How Stress Affects Fertility
- Posted on: Aug 23 2014
Can psychological effects of stress contribute to conception difficulties? This is an ongoing question that researchers and physicians are trying to figure out based on existing medical evidence. It is estimated that as much as 30% of all infertility cases may be controlled by stress factors.
It is generally recognized that relaxation techniques help women, who were previously experiencing conception difficulties, get pregnant. Stress hormones, such as cortisol and epinephrine, rise during trying situations, and may affect one’s fertility in a negative way. Reducing stress may be a great way to increase blood flow to the reproductive organs, and thereby increase the supply of nutrients in those regions.
Infertile women tend to be more depressed than women who don’t experience fertility challenges. In addition, the processes of fertility treatment itself could add on to the stress experienced by couples wanting to conceive. However, stress affects individuals in different ways. Therefore, questions on the implications of stress on reproductive functions are subject to debate.
A study found that couples are more likely to get pregnant during times they feel happy and relaxed, compared with times of strain. Moreover, the success of assisted reproductive technologies, such as IVF, may also be influenced by a patient’s anxiety levels. Both ovulation and fertilization have been reported to decrease with increased stress levels in women.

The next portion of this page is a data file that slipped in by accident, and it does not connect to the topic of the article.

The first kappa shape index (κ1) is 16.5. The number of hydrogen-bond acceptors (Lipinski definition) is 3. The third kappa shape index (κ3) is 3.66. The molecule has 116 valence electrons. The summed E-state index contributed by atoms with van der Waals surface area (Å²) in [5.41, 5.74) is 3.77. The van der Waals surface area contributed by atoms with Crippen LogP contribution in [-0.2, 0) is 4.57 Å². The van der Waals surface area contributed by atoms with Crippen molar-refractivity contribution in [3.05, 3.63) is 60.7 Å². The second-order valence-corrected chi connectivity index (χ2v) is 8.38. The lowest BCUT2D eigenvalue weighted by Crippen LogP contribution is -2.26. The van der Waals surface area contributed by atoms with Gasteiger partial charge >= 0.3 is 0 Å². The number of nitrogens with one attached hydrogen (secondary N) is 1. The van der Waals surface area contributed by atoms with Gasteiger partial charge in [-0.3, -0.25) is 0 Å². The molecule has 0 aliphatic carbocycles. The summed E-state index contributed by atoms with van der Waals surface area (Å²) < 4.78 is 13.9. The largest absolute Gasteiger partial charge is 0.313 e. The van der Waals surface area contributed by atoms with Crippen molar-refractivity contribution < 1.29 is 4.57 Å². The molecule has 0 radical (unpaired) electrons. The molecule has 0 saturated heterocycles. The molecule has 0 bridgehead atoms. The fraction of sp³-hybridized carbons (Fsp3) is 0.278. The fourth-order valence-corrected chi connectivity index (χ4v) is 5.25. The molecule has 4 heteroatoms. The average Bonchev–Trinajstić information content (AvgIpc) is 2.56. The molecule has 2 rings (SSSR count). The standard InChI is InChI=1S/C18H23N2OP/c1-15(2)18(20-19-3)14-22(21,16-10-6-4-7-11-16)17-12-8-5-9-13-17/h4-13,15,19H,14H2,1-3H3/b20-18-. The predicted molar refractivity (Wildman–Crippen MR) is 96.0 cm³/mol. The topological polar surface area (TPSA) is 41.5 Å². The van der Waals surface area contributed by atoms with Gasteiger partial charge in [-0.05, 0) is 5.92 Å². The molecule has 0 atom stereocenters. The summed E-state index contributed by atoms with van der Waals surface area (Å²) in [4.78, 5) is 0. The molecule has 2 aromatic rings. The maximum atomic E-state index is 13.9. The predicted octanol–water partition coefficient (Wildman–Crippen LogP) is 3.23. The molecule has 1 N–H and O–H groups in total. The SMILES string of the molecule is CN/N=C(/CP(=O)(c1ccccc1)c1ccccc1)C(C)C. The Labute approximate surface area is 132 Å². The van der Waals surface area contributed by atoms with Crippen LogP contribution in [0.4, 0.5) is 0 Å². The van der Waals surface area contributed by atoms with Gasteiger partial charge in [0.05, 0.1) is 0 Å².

Another study analyzed the saliva of women who were trying to conceive. A total of 401 couples were evaluated for one year, from 2005 to 2009. The study controlled for age, race, income, and the intakes of alcohol, caffeine and cigarette. It was observed that 87% of the couples were able to conceive, while the remaining 13% did not get pregnant. According to the study’s findings, women with the highest alpha-amylase levels in their saliva—an indicator of higher stress levels—had a 2-fold increased risk of infertility, compared with the other participants of the study. No association was found between cortisol levels and infertility in these individuals; cortisol is a known biomarker for stress. It is important to note that although this study shows an association of stress and infertility, it does not establish stress as a causative factor for infertility.
Couples experiencing conception troubles may want to look into ways of reducing stress in their daily lives. One technique that has shown some success is acupuncture. A study found that women, who received acupuncture prior to and following embryo transfer during IVF treatment, were more likely to become pregnant, as compared with women receiving no acupuncture.
Along this line, massage may also help women overcome the detrimental effects of stress. It is known that massage has a calming effect on the heart and brain. Other proven methods of alleviating stress include aerobic exercise, yoga, psychotherapy and support groups. Moreover, meditation, listening to music, deep breathing are other ways of eliciting the relaxation response in an individual, leading to a physical and mental calming experience.
Ultimately, women must take an honest look at their daily levels of stress, and figure out mechanisms for relieving some of it. This effort will not only have a positive impact on a woman’s health, but also enhance her ability to conceive.
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